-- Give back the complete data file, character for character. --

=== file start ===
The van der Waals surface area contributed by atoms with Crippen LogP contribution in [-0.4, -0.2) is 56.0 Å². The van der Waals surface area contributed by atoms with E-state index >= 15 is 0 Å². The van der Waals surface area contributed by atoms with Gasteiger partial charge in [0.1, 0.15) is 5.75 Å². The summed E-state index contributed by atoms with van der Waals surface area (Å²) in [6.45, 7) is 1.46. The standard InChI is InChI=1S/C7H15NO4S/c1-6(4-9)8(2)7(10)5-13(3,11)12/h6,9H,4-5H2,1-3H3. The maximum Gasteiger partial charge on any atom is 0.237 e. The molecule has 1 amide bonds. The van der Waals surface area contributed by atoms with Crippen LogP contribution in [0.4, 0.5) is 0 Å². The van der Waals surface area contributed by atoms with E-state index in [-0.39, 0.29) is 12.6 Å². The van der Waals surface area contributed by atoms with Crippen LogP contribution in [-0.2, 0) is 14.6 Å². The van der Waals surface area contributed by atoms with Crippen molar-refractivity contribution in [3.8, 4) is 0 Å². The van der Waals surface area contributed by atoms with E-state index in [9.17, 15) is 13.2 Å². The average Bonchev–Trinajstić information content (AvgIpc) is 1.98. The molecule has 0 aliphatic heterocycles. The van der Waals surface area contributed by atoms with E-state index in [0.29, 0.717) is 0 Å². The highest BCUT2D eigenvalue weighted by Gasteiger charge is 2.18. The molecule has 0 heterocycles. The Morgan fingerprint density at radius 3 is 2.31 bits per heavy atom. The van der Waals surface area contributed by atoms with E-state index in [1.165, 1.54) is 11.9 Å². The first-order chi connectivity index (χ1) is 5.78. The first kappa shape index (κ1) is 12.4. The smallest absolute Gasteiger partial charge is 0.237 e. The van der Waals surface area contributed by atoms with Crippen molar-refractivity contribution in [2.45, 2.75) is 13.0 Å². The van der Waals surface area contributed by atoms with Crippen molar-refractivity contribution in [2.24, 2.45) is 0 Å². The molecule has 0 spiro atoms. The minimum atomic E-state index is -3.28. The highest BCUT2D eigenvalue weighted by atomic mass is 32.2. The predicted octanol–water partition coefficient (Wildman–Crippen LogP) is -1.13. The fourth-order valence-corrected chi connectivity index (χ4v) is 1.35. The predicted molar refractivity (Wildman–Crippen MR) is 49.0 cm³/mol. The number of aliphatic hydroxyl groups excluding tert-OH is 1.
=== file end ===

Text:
The van der Waals surface area contributed by atoms with Crippen LogP contribution in [-0.4, -0.2) is 56.0 Å². The van der Waals surface area contributed by atoms with E-state index >= 15 is 0 Å². The van der Waals surface area contributed by atoms with Gasteiger partial charge in [0.1, 0.15) is 5.75 Å². The summed E-state index contributed by atoms with van der Waals surface area (Å²) in [6.45, 7) is 1.46. The standard InChI is InChI=1S/C7H15NO4S/c1-6(4-9)8(2)7(10)5-13(3,11)12/h6,9H,4-5H2,1-3H3. The maximum Gasteiger partial charge on any atom is 0.237 e. The molecule has 1 amide bonds. The van der Waals surface area contributed by atoms with Crippen LogP contribution in [0.4, 0.5) is 0 Å². The van der Waals surface area contributed by atoms with E-state index in [-0.39, 0.29) is 12.6 Å². The van der Waals surface area contributed by atoms with Crippen LogP contribution in [-0.2, 0) is 14.6 Å². The van der Waals surface area contributed by atoms with Crippen molar-refractivity contribution in [3.8, 4) is 0 Å². The van der Waals surface area contributed by atoms with E-state index in [9.17, 15) is 13.2 Å². The average Bonchev–Trinajstić information content (AvgIpc) is 1.98. The molecule has 0 aliphatic heterocycles. The van der Waals surface area contributed by atoms with E-state index in [0.29, 0.717) is 0 Å². The highest BCUT2D eigenvalue weighted by Gasteiger charge is 2.18. The molecule has 0 heterocycles. The Morgan fingerprint density at radius 3 is 2.31 bits per heavy atom. The van der Waals surface area contributed by atoms with E-state index in [1.165, 1.54) is 11.9 Å². The first-order chi connectivity index (χ1) is 5.78. The first kappa shape index (κ1) is 12.4. The smallest absolute Gasteiger partial charge is 0.237 e. The van der Waals surface area contributed by atoms with Crippen molar-refractivity contribution in [2.45, 2.75) is 13.0 Å². The van der Waals surface area contributed by atoms with Crippen molar-refractivity contribution in [2.24, 2.45) is 0 Å². The molecule has 0 spiro atoms. The minimum atomic E-state index is -3.28. The highest BCUT2D eigenvalue weighted by atomic mass is 32.2. The predicted octanol–water partition coefficient (Wildman–Crippen LogP) is -1.13. The fourth-order valence-corrected chi connectivity index (χ4v) is 1.35. The predicted molar refractivity (Wildman–Crippen MR) is 49.0 cm³/mol. The number of aliphatic hydroxyl groups excluding tert-OH is 1.